Two short tales of attending the needs of the mentally ill in the 19th century: asylum journals and treatment of mania via music.

In the world of the treatment of the mentally ill, or of the possibly "deranged", or the poor confused, or the old and demented, or the depressed of all ages, there have been some uncommon instances of creativity and rehabilitation in the constrained early days of warehousing patients, or inmates. One example of this was the newspaper/journal called The Opal, which was published–extraordinarily–for ten years (1851-1860, in ten volumes and 3,000 pages) by the inhabitants of the State Lunatic Asylum of the State of New York at Utica. This illustration–which is so far as I is (unfortunately!) the only image in the journal and is repeated month-to-month–depicts, I guess, the editor of the journal, in a cell, and with a terrified or manic or at least sharp-eyed thousand-yard gaze. It is an unusual statement by the artist, perhaps, that the stone wall behind the editor's bars look somewhat like the books bound with raised bands that are on the inside of his cell. I'm uncertain as to whether this was a message, or whether this picture is just a picture. But it is certainly odd to draw such a portrait of the editor of The Opal–greasy hair, sunken eyes, mouth ajar, crazy-gaze, and hardly very sympathetic.

And the title page of the journal:

Given the time, it is remarkable that such an enterprise occurred and lasted as long as it did. It must have been an extraordinary aid to the people in Utica, allowed an avenue to express themselves, allow for creativity, allow for some independence of expressive thought It was put loud and clear in the volume for 1854, on page one, in a bit called "A Message to Our Patrons": "Forty-eight months [ that's four years since the beginning of the journal] have vibrated their moments on the engagements and extensions of the Opalians. The divine art of printing has conveyed through numerous and constant agencies the heraldry of Asylumian intellect, and in the varied developments of society, our paper hath been insinuated by the gentleness of humanity, and reciprocated in a fourfold state the harbingers of progression in kindness by exchanges, whose opening leaves hath borne refreshment from the wines on the lees of humanity, well refined by the studied graces of purity, sense, discretion and knowledge, to the great comfort of this retirement, hallowed by the superintendence of wisdom and virtue1."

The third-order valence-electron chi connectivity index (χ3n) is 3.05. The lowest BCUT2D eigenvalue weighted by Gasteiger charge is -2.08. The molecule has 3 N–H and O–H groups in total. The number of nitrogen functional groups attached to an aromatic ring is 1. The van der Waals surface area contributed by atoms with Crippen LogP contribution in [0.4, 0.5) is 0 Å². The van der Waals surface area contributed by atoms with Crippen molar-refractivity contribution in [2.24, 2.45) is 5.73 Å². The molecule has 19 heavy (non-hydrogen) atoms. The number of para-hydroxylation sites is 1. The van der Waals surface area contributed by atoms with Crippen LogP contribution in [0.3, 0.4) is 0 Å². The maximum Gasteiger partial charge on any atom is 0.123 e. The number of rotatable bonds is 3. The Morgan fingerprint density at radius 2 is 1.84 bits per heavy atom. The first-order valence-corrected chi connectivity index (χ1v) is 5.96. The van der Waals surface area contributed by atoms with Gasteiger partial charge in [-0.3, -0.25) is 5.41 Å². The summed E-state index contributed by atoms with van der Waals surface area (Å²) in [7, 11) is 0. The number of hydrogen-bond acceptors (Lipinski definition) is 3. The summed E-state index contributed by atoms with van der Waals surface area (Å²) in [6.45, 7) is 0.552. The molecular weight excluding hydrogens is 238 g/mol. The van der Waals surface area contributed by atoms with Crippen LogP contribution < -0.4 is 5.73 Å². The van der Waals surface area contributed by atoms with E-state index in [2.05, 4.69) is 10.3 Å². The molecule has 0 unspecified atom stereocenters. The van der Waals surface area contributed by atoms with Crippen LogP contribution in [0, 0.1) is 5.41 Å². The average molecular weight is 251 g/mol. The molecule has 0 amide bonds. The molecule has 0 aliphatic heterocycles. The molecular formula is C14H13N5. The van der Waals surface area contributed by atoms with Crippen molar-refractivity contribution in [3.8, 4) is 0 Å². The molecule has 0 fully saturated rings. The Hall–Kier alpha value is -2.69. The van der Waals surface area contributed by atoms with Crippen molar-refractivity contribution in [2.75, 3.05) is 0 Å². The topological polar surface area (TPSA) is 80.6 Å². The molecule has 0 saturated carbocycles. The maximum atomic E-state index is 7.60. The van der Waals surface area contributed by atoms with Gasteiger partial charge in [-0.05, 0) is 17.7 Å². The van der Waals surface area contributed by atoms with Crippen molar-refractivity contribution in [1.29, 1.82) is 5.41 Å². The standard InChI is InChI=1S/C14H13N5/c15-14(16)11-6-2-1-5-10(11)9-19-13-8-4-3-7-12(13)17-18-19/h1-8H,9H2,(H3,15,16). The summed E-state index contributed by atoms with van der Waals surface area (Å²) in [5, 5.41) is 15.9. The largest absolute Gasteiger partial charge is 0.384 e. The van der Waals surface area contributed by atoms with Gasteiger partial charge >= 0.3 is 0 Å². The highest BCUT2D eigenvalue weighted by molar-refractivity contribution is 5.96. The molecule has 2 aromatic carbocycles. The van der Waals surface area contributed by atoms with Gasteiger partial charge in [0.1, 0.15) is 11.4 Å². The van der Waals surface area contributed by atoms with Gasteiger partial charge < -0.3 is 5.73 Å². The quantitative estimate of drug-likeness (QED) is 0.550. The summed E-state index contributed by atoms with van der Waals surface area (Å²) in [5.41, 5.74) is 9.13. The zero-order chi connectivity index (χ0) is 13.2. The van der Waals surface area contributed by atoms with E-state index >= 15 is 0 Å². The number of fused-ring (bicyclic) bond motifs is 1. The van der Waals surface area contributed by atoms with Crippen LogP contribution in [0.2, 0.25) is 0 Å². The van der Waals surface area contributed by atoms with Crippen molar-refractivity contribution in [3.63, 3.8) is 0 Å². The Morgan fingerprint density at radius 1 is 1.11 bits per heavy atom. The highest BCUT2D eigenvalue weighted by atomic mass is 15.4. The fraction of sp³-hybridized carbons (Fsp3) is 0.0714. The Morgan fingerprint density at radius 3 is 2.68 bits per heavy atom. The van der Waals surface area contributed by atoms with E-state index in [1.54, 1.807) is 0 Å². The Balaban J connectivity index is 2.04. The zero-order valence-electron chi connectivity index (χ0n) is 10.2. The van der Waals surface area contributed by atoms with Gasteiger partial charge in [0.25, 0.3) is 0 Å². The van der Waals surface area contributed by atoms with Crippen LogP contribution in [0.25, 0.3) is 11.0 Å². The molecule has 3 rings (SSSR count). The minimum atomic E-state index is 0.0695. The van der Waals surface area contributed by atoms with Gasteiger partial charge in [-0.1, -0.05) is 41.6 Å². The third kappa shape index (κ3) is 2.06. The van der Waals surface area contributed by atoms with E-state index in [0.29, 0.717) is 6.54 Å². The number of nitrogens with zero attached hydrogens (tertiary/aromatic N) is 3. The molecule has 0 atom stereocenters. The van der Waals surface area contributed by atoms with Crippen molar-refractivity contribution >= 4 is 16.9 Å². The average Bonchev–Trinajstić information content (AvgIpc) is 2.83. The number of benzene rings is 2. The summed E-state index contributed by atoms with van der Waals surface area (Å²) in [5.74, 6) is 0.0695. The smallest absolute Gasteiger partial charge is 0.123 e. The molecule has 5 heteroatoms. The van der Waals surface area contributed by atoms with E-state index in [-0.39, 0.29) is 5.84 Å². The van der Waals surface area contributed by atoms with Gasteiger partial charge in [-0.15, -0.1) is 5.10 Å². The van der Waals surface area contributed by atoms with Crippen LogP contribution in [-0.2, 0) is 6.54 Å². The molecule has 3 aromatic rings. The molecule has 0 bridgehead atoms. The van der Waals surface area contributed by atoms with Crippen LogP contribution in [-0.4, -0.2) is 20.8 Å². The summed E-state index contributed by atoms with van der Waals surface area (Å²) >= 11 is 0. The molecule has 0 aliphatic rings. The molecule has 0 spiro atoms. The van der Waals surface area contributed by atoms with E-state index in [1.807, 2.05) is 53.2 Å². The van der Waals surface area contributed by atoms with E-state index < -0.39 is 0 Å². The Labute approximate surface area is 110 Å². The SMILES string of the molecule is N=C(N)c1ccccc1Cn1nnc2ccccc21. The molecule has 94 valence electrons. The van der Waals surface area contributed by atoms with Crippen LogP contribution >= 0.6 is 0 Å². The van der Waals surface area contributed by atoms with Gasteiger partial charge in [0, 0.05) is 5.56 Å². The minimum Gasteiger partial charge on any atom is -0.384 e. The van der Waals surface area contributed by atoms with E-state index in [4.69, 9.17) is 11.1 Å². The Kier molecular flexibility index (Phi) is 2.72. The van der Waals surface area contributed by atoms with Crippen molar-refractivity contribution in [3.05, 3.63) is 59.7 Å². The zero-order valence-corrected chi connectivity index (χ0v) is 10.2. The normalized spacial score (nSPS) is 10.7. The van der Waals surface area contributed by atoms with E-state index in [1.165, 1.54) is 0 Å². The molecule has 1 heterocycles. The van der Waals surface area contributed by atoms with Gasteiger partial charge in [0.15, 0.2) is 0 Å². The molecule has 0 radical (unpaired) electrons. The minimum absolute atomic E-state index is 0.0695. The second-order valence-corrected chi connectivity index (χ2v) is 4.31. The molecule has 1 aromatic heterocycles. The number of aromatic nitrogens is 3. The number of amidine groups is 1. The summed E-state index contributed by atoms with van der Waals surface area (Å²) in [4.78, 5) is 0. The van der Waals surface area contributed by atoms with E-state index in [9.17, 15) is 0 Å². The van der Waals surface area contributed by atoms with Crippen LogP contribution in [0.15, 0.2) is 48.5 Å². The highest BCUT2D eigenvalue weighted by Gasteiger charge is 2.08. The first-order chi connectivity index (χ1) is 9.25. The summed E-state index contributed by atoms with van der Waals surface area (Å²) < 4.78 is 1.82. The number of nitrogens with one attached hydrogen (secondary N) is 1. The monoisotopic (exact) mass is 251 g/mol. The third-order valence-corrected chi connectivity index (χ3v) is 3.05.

The italicized " our paper" appears int he original.

And this example of trying to step somewhat beyond the modicum of dispensing agents for settling a "maniac"–a person it seems suffering from a manic stage. Doctors and attendants tried to treat the patient with an assortment of narcotics, but they didn't work; very liberal applications of btrandy occurred, which caused some sleepiness, but after two days the man woul dbe getting sleepy, anyway. And then came the desperate measure (so to speak): music. It was certainly nothing new, really, the calming effets o fmusic having been know deep into antiquity. Why it was not mor eliberally applied in mental institutions, I don't know. The case and description are found in the American Journal of Insanity (later the American Journal of Psychiatry) for 185 8: